‘Bad sign’ as IMF withholds Ethiopia’s growth forecast


In a rare measure reserved for war-torn countries and failed states, the IMF has not released a GDP growth forecast for Ethiopia in its latest World Economic Outlook for the next four years.

The only other countries excluded from the projections are Afghanistan, Libya and Syria.

Although the IMF makes no explicit reference to the Tigray War, analysts say the ongoing conflict is the most likely reason the multilateral lender withheld its forecast for Ethiopia’s economic recovery in 2022.

The IMF’s World Economic Outlook recovery and projection report released on October 12 leaves the Ethiopia column blank.

The missing projections are a bad sign that could further deteriorate Ethiopia’s outlook for investors, said Patrick Heinisch, economics researcher at German commercial bank Helaba.

“Missing data forecasts naturally have an impact on the business environment. Each investor does a thorough analysis of the target country before investing. If data for Ethiopia is not available, companies are wondering why.

“Even for countries in conflict like Somalia or South Sudan, projections are available. This can hold back investors and therefore desperately need foreign currency, ”he says.

Sanctions countdown

The lack of macroeconomic data is just the beginning of Ethiopia’s growing list of economic problems.

In early October, the Ethiopian government expelled seven UN officials from Addis Ababa for alleged interference in domestic politics. This has further strained the already strained relations with the international community and increased the risk of sanctions.

The European Parliament demanded an “immediate cessation of hostilities by all parties” in October and called for far-reaching sanctions, including an arms embargo, against all belligerents in the ongoing war.

The United States is also considering a full range of options, including sanctions, in response to the worsening crisis, State Department spokesman Ned Price said on Tuesday.

The Ethiopian military on Monday launched a ground offensive in conjunction with allied Amhara militias to push Tigray forces out of the northern Amhara region, the ruling Tigray People’s Liberation Front (TPLF) said. region.

Previous attempts to pressure the government to lift a blockade that hampers humanitarian aid have led to widespread famine in the Tigray region, according to the UN.

“If the new offensive of the Ethiopian National Defense Forces (ENDF) results in human rights violations or attacks against civilians, as observed during the occupation of Tigray by the ENDF until June, the West could lose patience, ”said Heinisch.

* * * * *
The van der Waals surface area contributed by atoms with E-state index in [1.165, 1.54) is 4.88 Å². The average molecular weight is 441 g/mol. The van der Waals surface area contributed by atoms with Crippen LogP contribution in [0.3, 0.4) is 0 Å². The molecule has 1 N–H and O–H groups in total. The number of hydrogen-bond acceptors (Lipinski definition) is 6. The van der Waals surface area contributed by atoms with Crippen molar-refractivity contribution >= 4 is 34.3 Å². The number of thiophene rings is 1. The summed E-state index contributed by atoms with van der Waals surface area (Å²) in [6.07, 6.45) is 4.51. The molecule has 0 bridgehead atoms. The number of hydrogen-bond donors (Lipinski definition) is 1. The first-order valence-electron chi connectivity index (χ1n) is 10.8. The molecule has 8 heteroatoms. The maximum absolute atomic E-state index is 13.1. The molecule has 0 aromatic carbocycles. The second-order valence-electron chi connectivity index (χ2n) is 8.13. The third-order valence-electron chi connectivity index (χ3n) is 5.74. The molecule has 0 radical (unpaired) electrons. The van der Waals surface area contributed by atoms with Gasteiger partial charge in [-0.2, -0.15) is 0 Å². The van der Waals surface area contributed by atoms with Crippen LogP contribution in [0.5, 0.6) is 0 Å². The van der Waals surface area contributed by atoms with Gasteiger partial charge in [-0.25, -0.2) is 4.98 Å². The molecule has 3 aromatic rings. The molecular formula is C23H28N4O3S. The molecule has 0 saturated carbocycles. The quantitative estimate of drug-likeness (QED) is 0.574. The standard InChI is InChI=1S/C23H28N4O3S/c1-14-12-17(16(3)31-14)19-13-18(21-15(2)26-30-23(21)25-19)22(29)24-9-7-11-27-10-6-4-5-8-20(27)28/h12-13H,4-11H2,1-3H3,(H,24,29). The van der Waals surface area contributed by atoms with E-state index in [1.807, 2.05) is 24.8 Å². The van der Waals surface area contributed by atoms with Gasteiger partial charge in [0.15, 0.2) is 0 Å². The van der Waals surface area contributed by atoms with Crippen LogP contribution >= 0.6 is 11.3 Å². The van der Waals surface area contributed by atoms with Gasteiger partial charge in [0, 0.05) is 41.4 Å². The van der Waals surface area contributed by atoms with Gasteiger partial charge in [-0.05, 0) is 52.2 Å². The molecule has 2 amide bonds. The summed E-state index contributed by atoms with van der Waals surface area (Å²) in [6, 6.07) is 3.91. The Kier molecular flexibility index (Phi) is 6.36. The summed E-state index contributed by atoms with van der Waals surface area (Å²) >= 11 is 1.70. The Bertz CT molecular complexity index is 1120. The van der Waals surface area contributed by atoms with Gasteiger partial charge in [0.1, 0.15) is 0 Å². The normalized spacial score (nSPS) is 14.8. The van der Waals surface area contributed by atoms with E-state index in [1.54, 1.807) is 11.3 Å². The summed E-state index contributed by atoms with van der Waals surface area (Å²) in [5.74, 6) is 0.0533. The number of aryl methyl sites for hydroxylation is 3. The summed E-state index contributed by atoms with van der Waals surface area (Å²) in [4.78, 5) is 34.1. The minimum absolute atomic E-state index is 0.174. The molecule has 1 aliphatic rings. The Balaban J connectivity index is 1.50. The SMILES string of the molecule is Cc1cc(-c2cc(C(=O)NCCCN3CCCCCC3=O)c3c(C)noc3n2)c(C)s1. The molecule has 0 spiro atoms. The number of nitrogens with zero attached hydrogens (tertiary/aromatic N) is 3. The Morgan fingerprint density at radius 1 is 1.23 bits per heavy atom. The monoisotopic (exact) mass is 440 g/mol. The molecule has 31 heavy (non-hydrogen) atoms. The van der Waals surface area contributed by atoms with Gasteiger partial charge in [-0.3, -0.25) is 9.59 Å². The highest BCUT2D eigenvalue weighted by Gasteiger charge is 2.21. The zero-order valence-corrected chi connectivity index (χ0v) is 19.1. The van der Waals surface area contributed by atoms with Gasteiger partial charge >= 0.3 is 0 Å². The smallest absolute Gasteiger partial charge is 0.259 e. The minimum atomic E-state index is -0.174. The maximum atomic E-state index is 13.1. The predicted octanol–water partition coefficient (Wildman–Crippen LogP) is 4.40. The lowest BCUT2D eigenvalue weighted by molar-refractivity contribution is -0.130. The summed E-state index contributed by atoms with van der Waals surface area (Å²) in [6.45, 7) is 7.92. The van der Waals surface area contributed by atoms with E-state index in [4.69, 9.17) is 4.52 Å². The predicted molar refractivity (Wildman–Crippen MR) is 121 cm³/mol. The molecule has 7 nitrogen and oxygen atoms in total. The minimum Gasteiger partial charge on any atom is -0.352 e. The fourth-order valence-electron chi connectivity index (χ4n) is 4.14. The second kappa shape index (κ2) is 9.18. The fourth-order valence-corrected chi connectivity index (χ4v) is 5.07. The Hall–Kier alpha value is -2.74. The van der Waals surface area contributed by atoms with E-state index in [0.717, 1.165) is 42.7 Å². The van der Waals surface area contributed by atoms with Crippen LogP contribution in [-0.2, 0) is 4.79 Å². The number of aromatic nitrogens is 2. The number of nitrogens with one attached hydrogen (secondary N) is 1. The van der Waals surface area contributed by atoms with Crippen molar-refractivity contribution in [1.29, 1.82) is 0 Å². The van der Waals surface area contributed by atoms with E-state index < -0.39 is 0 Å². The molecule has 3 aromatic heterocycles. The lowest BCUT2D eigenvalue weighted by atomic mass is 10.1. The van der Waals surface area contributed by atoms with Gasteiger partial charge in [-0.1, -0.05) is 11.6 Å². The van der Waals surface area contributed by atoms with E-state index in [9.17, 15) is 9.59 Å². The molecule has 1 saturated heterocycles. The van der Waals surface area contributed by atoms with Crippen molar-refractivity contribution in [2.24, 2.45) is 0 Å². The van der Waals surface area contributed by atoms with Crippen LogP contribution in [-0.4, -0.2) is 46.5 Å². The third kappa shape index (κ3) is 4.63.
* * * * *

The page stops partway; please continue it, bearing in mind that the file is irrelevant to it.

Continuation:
Yet ahead of any sanctions, experts believe that a first step could be to remove Ethiopia from the lucrative US Africa Growth and Opportunity Act (AGOA).

“Ethiopia’s exports under AGOA represent almost half of its exports to the United States. Most of AGOA’s exports are concentrated in the textile industry which is a very labor intensive industry. Cutting AGOA membership could result in massive job losses, ”says Heinisch.

Many fear the worst-case scenario where the current callous nature of the government will eventually turn Ethiopia into a regional outcast, similar to Eritrea or the former regime in Sudan.

War salary

As the Tigray War is one year old in November, the economic cost of the conflict is piling up.

Prime Minister Abiy Ahmed said in July that repairing infrastructure could cost up to $ 2 billion, with more damage expected as the government steps up its offensive.

Ethiopia’s Debt Service Suspension Initiative (DSSI) also expires at the end of the year, leading to a full resumption of external payments in 2022. The government asked the IMF for a new deal in September for restructure nearly $ 30 billion in external debt, and await approval by the IMF’s Executive Board of disbursements under the Extended Credit Facility and the Extended Financing Facility.

If Ethiopia manages to restructure its external debt in the first half of next year, it will be a success for the government, Heinisch said.

Ultimately, as the war continues with no end in sight, a negotiated ceasefire between the two sides is the most crucial step in restoring investor confidence, he adds.


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